‘Hear us out’

PUHI — Kauai college students believe gun control is one of the biggest issues facing the presidential candidates.

“No one wants their rights taken away, but there needs to be some kind of standard that we need to hold up to,” said Sara Touchet, a student at Kauai Community College.

Vanessa Visitacion, a 20-year-old KCC student, agrees.

“With all the gun violence, (legislators) should be stricter on guns,” she said. “I don’t necessarily say they should be banned, but there should be (stricter laws) on who should have guns.”

Students across the nation say education matters most when it comes to picking the next president. But there’s a wide split in what else will drive their votes.

For African-American adults between the ages of 18 and 30, racism is nearly as important as education. For young Hispanics, it’s immigration. And for whites and Asian-Americans in the millennial generation, it’s economic growth.

According to the new GenForward poll, a survey by the Black Youth Project at the University of Chicago with the Associated Press-NORC Center for Public Affairs, young African- Americans are significantly more likely than other racial and ethnic groups to say racism is a top issue when it comes to choosing a candidate for president. A third of blacks between 18 and 30 chose racism as one of the top issues that will affect their votes, nearly tied with education and ahead of both health care and economic growth.

In the poll, 8 in 10 young African-Americans called racism a major problem. They were joined by 3 in 4 young Hispanics, more than 3 in 5 Asian-Americans and a little more than half of young whites.

The poll was taken before last week’s slayings of Alton Sterling and Philando Castile, two black men whose deaths were captured on video, and the shooting deaths of five police officers in Dallas that followed. Before the gunman in Dallas was killed, he said he wanted revenge for the killings of blacks by police.

Touchet believes the government should take measures to better document who is buying guns.

“I’ve owned multiple weapons that were never registered in my name, because it wasn’t required,” she said. “There’s a lot of people that go and buy a gun and never fired a weapon before. So a main concern of mine would be documenting who owns what? How did you get this weapon?”

While Touchet, 25, admits there is no way to reduce mass shootings, implementing ways to regulate gun ownership is a step in the right direction.

It is too easy for people to get guns, said 19-year-old Jamie Amimoto, a student at Marymount California University who is back on Kauai for the summer.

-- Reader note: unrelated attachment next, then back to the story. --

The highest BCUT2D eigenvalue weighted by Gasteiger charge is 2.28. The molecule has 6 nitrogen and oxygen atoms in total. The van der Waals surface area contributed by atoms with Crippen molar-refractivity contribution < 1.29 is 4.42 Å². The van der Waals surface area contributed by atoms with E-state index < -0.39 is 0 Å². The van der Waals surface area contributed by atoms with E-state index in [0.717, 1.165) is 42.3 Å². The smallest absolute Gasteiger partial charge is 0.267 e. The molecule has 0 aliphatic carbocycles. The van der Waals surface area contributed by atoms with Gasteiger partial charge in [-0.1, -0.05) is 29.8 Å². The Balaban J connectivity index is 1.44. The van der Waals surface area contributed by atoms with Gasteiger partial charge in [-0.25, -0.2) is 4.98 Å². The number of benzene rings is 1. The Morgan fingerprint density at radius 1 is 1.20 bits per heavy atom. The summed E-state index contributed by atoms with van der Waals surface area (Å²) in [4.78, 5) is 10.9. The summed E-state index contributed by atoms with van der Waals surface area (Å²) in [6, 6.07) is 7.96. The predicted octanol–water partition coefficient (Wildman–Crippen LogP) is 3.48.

“My main concern swith gun control are that people able to get them,” he said. “If you go to a gun show, there’s no restrictions at all. You can just buy from a gun show from anyone.”

Homelessness and free education are other concerns for students on Kauai.

Rose Linscheid, 21, believes neither presidential candidate highlights the homeless problem.

“We need our leaders to talk about welfare so they can get jobs,” she said.

Free education is important, said Elizabeth Makizuru, who is hoping to attend KCC in the fall.

“You go to school, hoping to get an education to have a good life, but then you go into debt, so you can’t have the life you dreamed of having,” she said.

Amimoto agreed.

“College is really expensive, so free college education (for) community colleges is important,” he said.

Race and Native Hawaiian rights is a key issue for some voters.

“I’ve been into my culture since I was little,” said Hauoli Kaleokalani. “I care about the Hawaiians on this land.”

Kaleokalani, 17, will be enrolling at KCC in the fall. She said some of her family’s land on the Big Island is being taken away.

“We try to have freedom of speech but the police don’t hear us out,” she said. “It hurts because we’re just trying to get people to hear us out.”

The poll of 1,965 adults age 18-30 was conducted June 14-27 using a sample drawn from the probability-based GenForward panel, which is designed to be representative of the U.S. young adult population. The margin of sampling error for all respondents is plus or minus 3.8 percentage points.


The Associated Press contributed to this report.


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